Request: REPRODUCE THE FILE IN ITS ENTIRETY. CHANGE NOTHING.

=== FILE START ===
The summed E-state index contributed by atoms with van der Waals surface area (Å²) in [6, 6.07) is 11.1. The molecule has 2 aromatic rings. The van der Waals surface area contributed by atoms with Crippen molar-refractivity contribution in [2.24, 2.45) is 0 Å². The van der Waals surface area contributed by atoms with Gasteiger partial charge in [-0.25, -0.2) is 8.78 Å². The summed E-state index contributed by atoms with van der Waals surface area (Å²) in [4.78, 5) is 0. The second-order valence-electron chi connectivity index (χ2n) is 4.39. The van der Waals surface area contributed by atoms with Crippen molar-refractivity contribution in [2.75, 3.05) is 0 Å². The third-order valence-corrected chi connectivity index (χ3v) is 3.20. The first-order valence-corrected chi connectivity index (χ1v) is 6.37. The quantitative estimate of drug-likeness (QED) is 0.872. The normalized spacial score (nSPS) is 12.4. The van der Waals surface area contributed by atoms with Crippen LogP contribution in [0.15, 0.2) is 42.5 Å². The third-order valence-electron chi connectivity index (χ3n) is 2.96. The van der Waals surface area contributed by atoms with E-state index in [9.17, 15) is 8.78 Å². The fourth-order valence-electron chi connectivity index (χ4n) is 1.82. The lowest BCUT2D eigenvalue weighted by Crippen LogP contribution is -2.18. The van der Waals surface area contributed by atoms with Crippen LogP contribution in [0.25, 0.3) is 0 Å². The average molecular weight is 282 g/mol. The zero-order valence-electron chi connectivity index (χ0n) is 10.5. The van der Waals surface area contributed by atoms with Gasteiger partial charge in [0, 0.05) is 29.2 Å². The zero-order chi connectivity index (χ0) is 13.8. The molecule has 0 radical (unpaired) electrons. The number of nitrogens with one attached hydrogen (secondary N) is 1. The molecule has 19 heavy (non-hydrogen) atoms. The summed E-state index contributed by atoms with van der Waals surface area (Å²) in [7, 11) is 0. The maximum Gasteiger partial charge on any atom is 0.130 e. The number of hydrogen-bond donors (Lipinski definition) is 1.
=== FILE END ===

The summed E-state index contributed by atoms with van der Waals surface area (Å²) in [6, 6.07) is 11.1. The molecule has 2 aromatic rings. The van der Waals surface area contributed by atoms with Crippen molar-refractivity contribution in [2.24, 2.45) is 0 Å². The van der Waals surface area contributed by atoms with Gasteiger partial charge in [-0.25, -0.2) is 8.78 Å². The summed E-state index contributed by atoms with van der Waals surface area (Å²) in [4.78, 5) is 0. The second-order valence-electron chi connectivity index (χ2n) is 4.39. The van der Waals surface area contributed by atoms with Crippen molar-refractivity contribution in [2.75, 3.05) is 0 Å². The third-order valence-corrected chi connectivity index (χ3v) is 3.20. The first-order valence-corrected chi connectivity index (χ1v) is 6.37. The quantitative estimate of drug-likeness (QED) is 0.872. The normalized spacial score (nSPS) is 12.4. The van der Waals surface area contributed by atoms with Crippen LogP contribution in [0.15, 0.2) is 42.5 Å². The third-order valence-electron chi connectivity index (χ3n) is 2.96. The van der Waals surface area contributed by atoms with E-state index in [9.17, 15) is 8.78 Å². The fourth-order valence-electron chi connectivity index (χ4n) is 1.82. The lowest BCUT2D eigenvalue weighted by Crippen LogP contribution is -2.18. The van der Waals surface area contributed by atoms with Crippen LogP contribution in [0.25, 0.3) is 0 Å². The average molecular weight is 282 g/mol. The zero-order valence-electron chi connectivity index (χ0n) is 10.5. The van der Waals surface area contributed by atoms with Gasteiger partial charge in [0, 0.05) is 29.2 Å². The zero-order chi connectivity index (χ0) is 13.8. The molecule has 0 radical (unpaired) electrons. The number of nitrogens with one attached hydrogen (secondary N) is 1. The molecule has 19 heavy (non-hydrogen) atoms. The summed E-state index contributed by atoms with van der Waals surface area (Å²) in [7, 11) is 0. The maximum Gasteiger partial charge on any atom is 0.130 e. The number of hydrogen-bond donors (Lipinski definition) is 1.